Tuesday, January 03, 2012

Richard Baxter on Pride

This is a long post based on my analysis of a part of Baxter's massive Christian Directory.

Note, because of space constraints, I have not included the list of signs of pride. Sorry!

Richard Baxter on pride

A special warning concerning pride: Unlike many sins, pride is also generally abhorred by the world. It is not usually a compliment to be called a proud person. So the name and general idea of pride is spoken against by all. But the true nature of pride is so little known, and so commonly cherished in the hearts of men, that it is more dangerous a sin than those which are more obvious. We all learn, consciously or unconsciously, to hide our pride. But hiding it is not the same as killing it. For this reason, Baxter first lays out a careful definition of pride and its opposite, humility. Then he extensively lays out signs of pride, both external and internal. The list is exhaustive and is appended at the end. From there he moves into directions for putting this sin to death.

Defining pride and humility

The simple definition that Baxter presents for pride is inordinate self-exalting, or lifting ourselves above the state appointed to us. In this way, pride is a direct attack upon the sovereignty and wisdom of God, indeed the very love of God is assaulted. Because pride is a matter of degree, it can be present in every man no matter is situation, though certainly it is a greater snare to those in what is already a lofty position. Humility is the opposite, a resting content in the state assigned to us by God.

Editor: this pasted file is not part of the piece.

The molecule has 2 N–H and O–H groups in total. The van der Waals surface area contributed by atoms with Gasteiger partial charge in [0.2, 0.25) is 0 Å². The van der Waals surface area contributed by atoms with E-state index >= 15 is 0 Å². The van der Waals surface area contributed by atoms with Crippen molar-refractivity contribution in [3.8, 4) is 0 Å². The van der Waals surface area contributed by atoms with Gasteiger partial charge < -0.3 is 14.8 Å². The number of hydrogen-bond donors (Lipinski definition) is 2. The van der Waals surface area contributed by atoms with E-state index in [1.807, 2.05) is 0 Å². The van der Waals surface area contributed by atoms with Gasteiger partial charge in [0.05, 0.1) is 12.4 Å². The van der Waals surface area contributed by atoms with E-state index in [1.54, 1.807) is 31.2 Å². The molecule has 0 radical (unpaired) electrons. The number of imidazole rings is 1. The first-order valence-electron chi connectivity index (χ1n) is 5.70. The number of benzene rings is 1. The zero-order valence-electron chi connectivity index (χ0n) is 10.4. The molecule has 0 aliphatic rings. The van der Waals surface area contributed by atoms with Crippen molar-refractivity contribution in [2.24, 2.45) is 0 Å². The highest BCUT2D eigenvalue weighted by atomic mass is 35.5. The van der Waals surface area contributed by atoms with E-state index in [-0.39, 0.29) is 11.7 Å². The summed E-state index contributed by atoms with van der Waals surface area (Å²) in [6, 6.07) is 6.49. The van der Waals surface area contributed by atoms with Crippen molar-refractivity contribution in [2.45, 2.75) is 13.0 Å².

This is the simple definition, but Baxter goes on to find five parts in pride, along with their corresponding opposite. (1) Pride is a will to be greater than God would have us be, whereas humility is content in the station God has left us. (2) Pride therefore is an overvaluing of the self at the expense of others, while humility is an accurate self-assessment. (3) Pride desires that others think more highly of us than we deserve, while humility desires that others have an accurate idea of us. (4) Pride endeavors to rise above our appointed place, while humility devotes itself to our assigned task, even the meanest works of our own place. (5) Finally, pride displays itself in inordinate self-esteem in our speech and actions (read: pride is boastful), while humility avoids all false shows of greatness.